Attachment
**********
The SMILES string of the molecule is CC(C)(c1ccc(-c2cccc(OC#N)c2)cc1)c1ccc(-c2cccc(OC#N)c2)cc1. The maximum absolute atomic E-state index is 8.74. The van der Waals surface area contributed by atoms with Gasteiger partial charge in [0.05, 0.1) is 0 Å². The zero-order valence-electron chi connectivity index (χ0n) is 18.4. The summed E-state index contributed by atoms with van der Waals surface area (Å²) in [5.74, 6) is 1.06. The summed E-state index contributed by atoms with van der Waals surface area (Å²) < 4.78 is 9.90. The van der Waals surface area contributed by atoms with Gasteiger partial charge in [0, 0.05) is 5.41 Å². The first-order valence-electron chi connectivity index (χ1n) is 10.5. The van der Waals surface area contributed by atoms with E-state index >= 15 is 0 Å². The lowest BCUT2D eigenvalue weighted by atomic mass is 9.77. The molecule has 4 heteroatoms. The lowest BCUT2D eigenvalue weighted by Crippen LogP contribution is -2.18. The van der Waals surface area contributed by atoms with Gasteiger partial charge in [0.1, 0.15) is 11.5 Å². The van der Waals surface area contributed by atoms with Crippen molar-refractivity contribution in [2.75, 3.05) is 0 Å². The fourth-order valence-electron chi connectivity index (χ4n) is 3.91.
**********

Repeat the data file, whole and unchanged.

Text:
The SMILES string of the molecule is CC(C)(c1ccc(-c2cccc(OC#N)c2)cc1)c1ccc(-c2cccc(OC#N)c2)cc1. The maximum absolute atomic E-state index is 8.74. The van der Waals surface area contributed by atoms with Gasteiger partial charge in [0.05, 0.1) is 0 Å². The zero-order valence-electron chi connectivity index (χ0n) is 18.4. The summed E-state index contributed by atoms with van der Waals surface area (Å²) in [5.74, 6) is 1.06. The summed E-state index contributed by atoms with van der Waals surface area (Å²) < 4.78 is 9.90. The van der Waals surface area contributed by atoms with Gasteiger partial charge in [0, 0.05) is 5.41 Å². The first-order valence-electron chi connectivity index (χ1n) is 10.5. The van der Waals surface area contributed by atoms with E-state index >= 15 is 0 Å². The lowest BCUT2D eigenvalue weighted by atomic mass is 9.77. The molecule has 4 heteroatoms. The lowest BCUT2D eigenvalue weighted by Crippen LogP contribution is -2.18. The van der Waals surface area contributed by atoms with Gasteiger partial charge in [0.1, 0.15) is 11.5 Å². The van der Waals surface area contributed by atoms with Crippen molar-refractivity contribution in [2.75, 3.05) is 0 Å². The fourth-order valence-electron chi connectivity index (χ4n) is 3.91.